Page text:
Acanthocardia echinata

(Linné, 1758)

Description (shell):
Shell brittle, obliquely oval, anterior hinge line sloping gently to convex anterior margin; posterior hinge line more steeply inclined, posterior margin only slightly convex. 18-23 ribs, each with a sharp central keel, regularly produced into erect, sharp spines, continuous basally with keel. On small specimens the spines are little more prominent than the keel, in later growth stages the keel is less obvious; old specimens may have both severely eroded; spines most prominent on anterior ribs. Concentric sculptures of numerous wavy ridges, pronounced between ribs, less so on them. Growth stages clear. Two cardinal teeth in each valve; right valve with two anterior and one posterior lateral teeth, left valve with single anterior and posterior laterals, the anterior being longer, thicker, and more prominent than posterior one. External sculpture visible on inner surfaces as grooves which extend the whole depth of shell. Adductor scars and pallial line indistinct (A. echinata-inside).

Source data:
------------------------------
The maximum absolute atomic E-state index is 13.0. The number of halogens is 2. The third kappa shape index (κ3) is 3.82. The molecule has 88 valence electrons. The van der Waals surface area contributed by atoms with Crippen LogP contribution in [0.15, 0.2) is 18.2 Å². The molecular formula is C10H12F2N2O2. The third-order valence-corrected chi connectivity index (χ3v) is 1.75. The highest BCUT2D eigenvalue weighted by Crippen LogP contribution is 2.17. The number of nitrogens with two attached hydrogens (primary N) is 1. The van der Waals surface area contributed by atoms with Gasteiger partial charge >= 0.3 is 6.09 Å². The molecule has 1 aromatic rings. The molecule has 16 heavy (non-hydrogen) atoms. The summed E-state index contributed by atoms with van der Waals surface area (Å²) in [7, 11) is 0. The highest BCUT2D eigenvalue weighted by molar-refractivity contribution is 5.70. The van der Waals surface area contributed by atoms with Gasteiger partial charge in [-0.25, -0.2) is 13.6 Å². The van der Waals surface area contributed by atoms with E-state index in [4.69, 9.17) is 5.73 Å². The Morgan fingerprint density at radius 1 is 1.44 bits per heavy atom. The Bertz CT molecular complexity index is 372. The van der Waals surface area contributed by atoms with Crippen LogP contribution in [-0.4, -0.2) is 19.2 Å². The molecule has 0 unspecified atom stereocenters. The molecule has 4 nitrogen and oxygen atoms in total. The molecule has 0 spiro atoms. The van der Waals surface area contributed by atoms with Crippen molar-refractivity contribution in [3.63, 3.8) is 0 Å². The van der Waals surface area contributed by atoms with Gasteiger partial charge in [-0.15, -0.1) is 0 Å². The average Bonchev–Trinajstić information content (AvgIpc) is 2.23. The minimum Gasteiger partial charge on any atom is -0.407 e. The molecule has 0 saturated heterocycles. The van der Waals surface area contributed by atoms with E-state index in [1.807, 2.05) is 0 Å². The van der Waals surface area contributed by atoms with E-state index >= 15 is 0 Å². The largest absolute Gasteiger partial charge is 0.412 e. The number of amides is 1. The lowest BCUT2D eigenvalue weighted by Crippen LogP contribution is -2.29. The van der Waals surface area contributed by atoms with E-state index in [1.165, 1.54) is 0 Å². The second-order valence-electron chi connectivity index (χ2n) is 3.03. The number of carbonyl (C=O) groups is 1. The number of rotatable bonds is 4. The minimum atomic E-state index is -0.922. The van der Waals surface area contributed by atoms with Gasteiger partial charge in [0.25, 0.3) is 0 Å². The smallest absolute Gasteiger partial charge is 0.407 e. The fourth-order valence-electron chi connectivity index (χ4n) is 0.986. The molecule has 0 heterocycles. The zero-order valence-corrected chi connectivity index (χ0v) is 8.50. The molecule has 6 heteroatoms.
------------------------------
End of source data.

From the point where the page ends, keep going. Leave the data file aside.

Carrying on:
Up to 75 mm long.

Light fawn to deeper brown, in concentric bands, often darker or bluish-tinged along posterior margin. Periostracum thin, typically stained greyish by fine sediment. Inner surfaces white, glossy, occasionally bluish beneath umbones (A. echinata-drawing).

The animal varies in colour from white to pink. The gills are long and much folded back. The siphons are rather long. The flesh-coloured or red foot is large, long and finger shaped, twice the length of the shell. The mantle margins are jagged. Pigment spots serving as visual organs are scattered over the margins of the mantle and over the siphons.

In fine sand and gravel, usually with mud, offshore.

Common in the North Sea, ranges from Norway to the Mediterranean and the Canary Isles (Distr. A. echinata).